Do Tax Breaks Work?

By: Beth Shayne Email
By: Beth Shayne Email

Neogen's investment in the city of Lansing is linked to one. Emergent Bio Solutions expansion too. Smart Office Solutions, Niowave, Demmer. All are not paying the city's full rate in taxes thanks to a tax abatement the city believes brought or kept them here.

Lansing Economic Development Corporation president Bob Trezise says an urban area like Lansing could not compete against townships with lower taxes without them.

Other states use them too.

Trezise and others believe they are job creators. The question? It is worth the cost.

New research out of MSU and Wayne State says Michigan municipalities are giving up a billion dollars a year on industrial abatements alone. The studies authors, Dr. Laura Reese, MSU, and Gary Sands, WSU, write that cities waste money trying to save dying manufacturers. The study says suburbs are attracting growth that would've come with or without the money.

A major problem--the study says--is accountability for the companies who got the break. It says 55 percent of municipalities don't evaluate after the fact.

"All of our tax breaks require a lookback after 2 years," Trezise says of Lansing. He says the city only grants a fraction of the requests, but does admit the tax break is not linked to a specific goal for jobs.

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  • by Pam Location: Jackson on Oct 4, 2007 at 08:53 AM
    Most companies love to increase their profit. Most tax abatement increase the bottom line. If a company truly needs a tax abatement to stay in business then it will be more detrimental for those business to fold up. When Walmart moved into jackson, it cut it cost by building right at the edge of city limits and the car dealerships moved out of the city because they did not want to pay the 1% income tax. Now if they were asking for tax abatement to improve drainage or community utilities that should be considered. But not to give a company a tax break to move into the city.
  • by Robert on Oct 4, 2007 at 06:14 AM
    Accountability is indeed the biggest issue. Companies bully cities and states into granting abatements and exemptions, threatening to take jobs elsewhere. Hardly any are required to follow through with their promises, and there is no significant governmental oversight to ensure they do. Even the pro-business Mackinac Center is skeptical of the value of these tax breaks. If these companies wanted to be good corporate citizens, they would pay their taxes just like everyone else.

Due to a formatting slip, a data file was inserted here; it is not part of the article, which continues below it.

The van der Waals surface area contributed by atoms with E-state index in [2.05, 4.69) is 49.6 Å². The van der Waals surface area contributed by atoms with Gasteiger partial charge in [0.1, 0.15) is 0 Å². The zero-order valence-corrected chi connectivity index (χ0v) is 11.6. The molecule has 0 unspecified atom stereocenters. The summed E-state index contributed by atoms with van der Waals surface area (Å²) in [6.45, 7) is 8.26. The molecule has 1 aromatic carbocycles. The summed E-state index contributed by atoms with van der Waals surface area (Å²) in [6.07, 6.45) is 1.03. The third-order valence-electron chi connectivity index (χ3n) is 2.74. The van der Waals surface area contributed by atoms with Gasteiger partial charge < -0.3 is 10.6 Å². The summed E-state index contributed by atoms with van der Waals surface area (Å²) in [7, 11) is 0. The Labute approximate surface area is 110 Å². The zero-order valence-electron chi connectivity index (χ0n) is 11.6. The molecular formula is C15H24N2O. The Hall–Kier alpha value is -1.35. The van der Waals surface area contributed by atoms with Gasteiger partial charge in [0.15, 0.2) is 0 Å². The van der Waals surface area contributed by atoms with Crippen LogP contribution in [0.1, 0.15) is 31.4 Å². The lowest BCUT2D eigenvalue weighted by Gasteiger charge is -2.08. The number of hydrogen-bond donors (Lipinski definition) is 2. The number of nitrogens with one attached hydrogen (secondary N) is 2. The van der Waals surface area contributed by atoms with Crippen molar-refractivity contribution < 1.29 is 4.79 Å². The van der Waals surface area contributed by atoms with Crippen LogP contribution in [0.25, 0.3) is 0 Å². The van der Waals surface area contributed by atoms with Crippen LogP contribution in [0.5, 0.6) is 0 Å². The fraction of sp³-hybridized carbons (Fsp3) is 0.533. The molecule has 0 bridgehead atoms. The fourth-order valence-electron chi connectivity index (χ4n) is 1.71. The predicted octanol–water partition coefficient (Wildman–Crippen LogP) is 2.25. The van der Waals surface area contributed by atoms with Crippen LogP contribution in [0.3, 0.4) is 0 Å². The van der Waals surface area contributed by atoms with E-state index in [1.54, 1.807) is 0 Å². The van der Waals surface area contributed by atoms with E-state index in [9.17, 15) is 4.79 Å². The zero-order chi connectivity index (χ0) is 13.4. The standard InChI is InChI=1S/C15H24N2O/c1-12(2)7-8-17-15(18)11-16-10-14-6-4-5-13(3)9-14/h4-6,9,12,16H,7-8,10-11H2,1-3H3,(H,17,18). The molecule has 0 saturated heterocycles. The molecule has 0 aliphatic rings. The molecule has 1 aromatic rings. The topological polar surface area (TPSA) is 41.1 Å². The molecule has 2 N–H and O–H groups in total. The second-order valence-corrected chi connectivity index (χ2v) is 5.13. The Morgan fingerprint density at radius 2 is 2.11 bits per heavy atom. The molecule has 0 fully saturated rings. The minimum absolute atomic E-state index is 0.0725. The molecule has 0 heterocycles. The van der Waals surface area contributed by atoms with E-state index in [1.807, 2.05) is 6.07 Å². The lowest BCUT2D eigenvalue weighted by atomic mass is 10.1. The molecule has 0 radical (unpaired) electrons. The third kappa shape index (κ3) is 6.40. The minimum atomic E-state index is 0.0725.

• by phillip Location: holt on Oct 4, 2007 at 05:41 AM
    JOBS. right now mich people need them in the worse way.not part time jobs or temp jobs,but full time work state wide.when they say there's jobs the part time or temp jobs should not be included in reports.temp jobs do not always end up hiring a person,and while working the temp service gets part of ones pay and the company does not have to carry insurance on a person,only comp.the temp service and the employer get the best end of the deal.part time work will not pay your bills no better than mim.wages.therefore many have to apply for assitance programs from the state.and what you get total is almost impossible to get buy on.the US neededs to figure out why jobs went over seas and find a better way to make bussiness want to stay.we all know it deals with profit and greed.laws need to made to make it harded for leave.higher import taxes to ship stuff back or something to make them want to stay here and avoid the hassels and costs of leaving.and futher costs to ship back.
  • by David Location: MI on Oct 4, 2007 at 04:10 AM
    I don't agree giving tax breaks to businesses. They should be subject to the full tax rate just like everyone else. In the long run, its the community who gets hurt.
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